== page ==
Friday, March 2, 2007

Let?s talk about drugs

Forum provides parents, kids chance to discuss oft-avoided subject

Express Staff Writer

The Community School Middle School Director Nigel Whittington provided a forum for parents and their children to discuss the dangers of drugs. Photo by Trevor Schubert

"The talk" between parents and their children about drugs has for eons been a gap dividing families. The Community School in Sun Valley, along with local law enforcement agencies and the Walker Center, is looking to span that gap.

The Community School Middle School Director Nigel Whittington led a two-pronged discussion on Thursday, Feb. 22, in front of dozens of students and parents.

The first prong included facts about drug use provided by Steve Harkins of the Blaine County Sheriffs Office, Mike Abaid of Sun Valley Police Department and Dayna Barbee from the Walker Center, a drug treatment facility. The other prong constituted time for parents and their children to talk about drugs and the challenges facing kids today.

"I think it is really important to give kids the opportunity to ask questions," said Tracey Caraluzzi, a mother of two children at The Community School. "This gives us the chance to keep it at the forefront of our discussions."

Whittington provided every parent in the audience with drug tests that included a urine testing apparatus.

The home testing kits "gives every kid a way to say 'no' while saving face," Whittington said. "If a child is offered drugs, he or she can decline and say, 'I can't because my parents will drug test me when I get home, and if I test positive my parents said they will call your parents.'"

Harkins and Abaid provided compelling and thought-provoking material for the discussion that followed. Harkins narrated a series of slides that showed what drug use can do to the body and what signs and symptoms parents can look for if they suspect their kids are using drugs.

Methamphetamine, or meth, is a highly addictive synthetic stimulant and one of the fastest growing problems facing Harkins and his drug enforcement team. Meth use was a focus of his presentation.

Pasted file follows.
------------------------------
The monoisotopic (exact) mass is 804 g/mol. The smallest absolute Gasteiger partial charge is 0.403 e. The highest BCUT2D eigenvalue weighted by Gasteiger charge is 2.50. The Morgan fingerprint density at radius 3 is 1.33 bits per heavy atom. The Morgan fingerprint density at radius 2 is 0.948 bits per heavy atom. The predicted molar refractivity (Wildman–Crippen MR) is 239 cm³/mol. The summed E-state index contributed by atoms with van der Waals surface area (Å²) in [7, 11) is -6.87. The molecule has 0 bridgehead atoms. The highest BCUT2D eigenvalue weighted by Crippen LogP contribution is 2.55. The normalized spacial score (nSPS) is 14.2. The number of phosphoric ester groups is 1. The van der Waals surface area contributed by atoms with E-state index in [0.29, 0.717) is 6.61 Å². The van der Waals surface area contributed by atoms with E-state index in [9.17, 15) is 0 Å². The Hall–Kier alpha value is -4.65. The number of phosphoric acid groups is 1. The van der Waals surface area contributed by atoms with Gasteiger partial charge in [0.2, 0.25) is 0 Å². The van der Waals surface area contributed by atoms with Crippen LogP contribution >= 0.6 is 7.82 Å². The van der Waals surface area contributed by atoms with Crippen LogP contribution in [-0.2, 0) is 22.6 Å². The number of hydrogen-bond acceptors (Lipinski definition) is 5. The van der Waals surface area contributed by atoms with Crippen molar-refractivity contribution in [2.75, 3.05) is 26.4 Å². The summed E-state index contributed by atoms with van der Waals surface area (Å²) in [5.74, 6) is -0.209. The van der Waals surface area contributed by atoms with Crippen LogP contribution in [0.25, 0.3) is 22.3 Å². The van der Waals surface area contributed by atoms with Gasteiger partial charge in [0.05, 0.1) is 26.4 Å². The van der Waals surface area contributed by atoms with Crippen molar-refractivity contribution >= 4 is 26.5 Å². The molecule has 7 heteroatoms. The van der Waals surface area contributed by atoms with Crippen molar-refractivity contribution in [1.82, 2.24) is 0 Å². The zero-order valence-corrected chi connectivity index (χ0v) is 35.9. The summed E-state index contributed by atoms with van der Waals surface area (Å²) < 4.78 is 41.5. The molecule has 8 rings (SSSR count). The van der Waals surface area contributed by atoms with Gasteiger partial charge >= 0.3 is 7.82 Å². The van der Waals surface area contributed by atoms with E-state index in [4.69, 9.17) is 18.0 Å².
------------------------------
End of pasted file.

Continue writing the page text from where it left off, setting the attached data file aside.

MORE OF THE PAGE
"Meth use is dramatically on the rise, and it's a terrible drug," Harkins said while an image of an addict's "meth mites" evoked a chorus of groans from the audience. Meth mites are skin lesions that occur on an addict as the body attempts to process the harsh chemicals in the drug.

"A lot of the crimes in the valley begin with drug use," Harkins said.

Abaid, who is a K-9 officer, provided parents in the audience a last resort if they suspect their child is using drugs.

"I have had requests from parents to bring the dog into their house," Abaid said.

He did, however, warn parents of the consequences of this approach.

"If the amount of drugs is in the misdemeanor range, we can use discretion, but if we find a felony amount we will have to bring charges," Abaid said. "This is something to keep in mind."

Barbee, of the Walker Center, aims to provide treatment to people battling drug addiction.

"We work with kids in groups—the strongest force in their lives at this point are their peers," she said. "Although parents are the first line of defense."

On April 19, a similar program will be hosted by the Blaine County School District, so all who live in the Wood River Valley can receive the same information. For additional information, including the yet-to-be-determined time, contact Harkins at 788-5515 or the Blaine County School District at 578-5000.

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